The word ‘militant’ occurs with increasing frequency in our daily news and lives. What it means, though, is hazy to most people. No one seems to know what ‘militants’ do, or what they are like.
The answer is, they are usually like regular people.
I recently met a quiet, middle aged man from Sri Lanka at the Institute of Peace and Conflict Studies in New Delhi. He spoke softly and laughed easily. He seemed very like a college teacher. It turned out that he was the leader of a militant group that had attempted to take over a country.
D Sitharthan is the head of the People’s Liberation Organisation of Tamil Eelam (PLOTE). He knows LTTE leader V Prabhakaran from childhood. They were friends for a time, until their goals and paths diverged. Sitharthan went on to join PLOTE, a group founded by a former LTTE chief known as Mukundan who had left the Tigers in 1980 after a power struggle with Prabhakaran. Mukundan and Prabhakaran faced off in a gun battle in the streets of Chennai in 1982. Both of them escaped unhurt, but both were subsequently arrested by the Tamil Nadu police. Both were released on bail.
The LTTE later fought a bloody battle with other Tamil separatist groups in Sri Lanka. It destroyed all of them, including PLOTE. By 1986, there was no doubt which group was the king of the Sri Lankan jungle: it was the Tigers.
That apparently got the PLOTE leaders thinking. They figured they needed a base somewhere. North and east Sri Lanka were under LTTE control. The rest of the country was dominated by the Sri Lankan armed forces. There was no room for them anywhere on the island.
So the PLOTE leaders did some ‘out of the island’ thinking. They decided to take over the Maldives.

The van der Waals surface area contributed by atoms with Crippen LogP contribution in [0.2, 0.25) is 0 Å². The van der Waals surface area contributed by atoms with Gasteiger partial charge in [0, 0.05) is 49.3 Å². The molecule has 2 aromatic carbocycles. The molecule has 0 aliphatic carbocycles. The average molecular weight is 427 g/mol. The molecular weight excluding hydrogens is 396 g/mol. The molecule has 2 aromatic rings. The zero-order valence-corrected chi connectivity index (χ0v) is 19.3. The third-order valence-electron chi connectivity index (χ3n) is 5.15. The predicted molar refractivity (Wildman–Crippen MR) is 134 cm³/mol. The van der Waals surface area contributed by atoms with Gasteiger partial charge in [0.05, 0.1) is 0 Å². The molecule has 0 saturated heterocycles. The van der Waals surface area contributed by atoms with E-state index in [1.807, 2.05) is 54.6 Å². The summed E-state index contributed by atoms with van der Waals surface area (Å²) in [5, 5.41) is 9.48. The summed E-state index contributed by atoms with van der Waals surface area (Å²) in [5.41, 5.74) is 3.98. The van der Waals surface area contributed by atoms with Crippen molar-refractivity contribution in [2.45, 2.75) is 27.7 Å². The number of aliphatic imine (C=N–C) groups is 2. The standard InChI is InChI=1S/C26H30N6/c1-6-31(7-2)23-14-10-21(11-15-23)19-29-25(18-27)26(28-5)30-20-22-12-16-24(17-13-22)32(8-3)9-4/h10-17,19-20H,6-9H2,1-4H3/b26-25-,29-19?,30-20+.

On November 3, 1988, 80 PLOTE men, backed by some Maldivian dissidents, landed in the Maldives capital, Male. Sitharthan says they were in control of the city for four hours. They were forced to flee the next day, when Indian commandoes landed on the island. The militants had made a mistake: they had not attacked communication facilities, because they planned to use those themselves. Unfortunately for them, the people they planned to overthrow used them first.
Sitharthan now laughs about that attempt. He looks embarassed at the mention of the incident. His group gave up arms after the Indo-Sri Lanka peace accord of 1987, he says. They are re-arming again, though, because of the failure of the accord.
The PLOTE is now a marginal force in Lankan politics. Sitharthan himself lives in Colombo, and is much like any other political worker, though he does seem more direct and honest than the average politician.
His predecessor Mukundan is dead. He was shot dead in Colombo.
Most of the people I have met who might be called militants are like Sitharthan. On the surface, they are quiet, friendly people. Except, of course, for the fact that they believe very, very strongly in a certain political goal — and they will do whatever it takes to achieve that goal. The generally live quietly eventful lives. Some of them, like Mukundan, die sudden, violent deaths.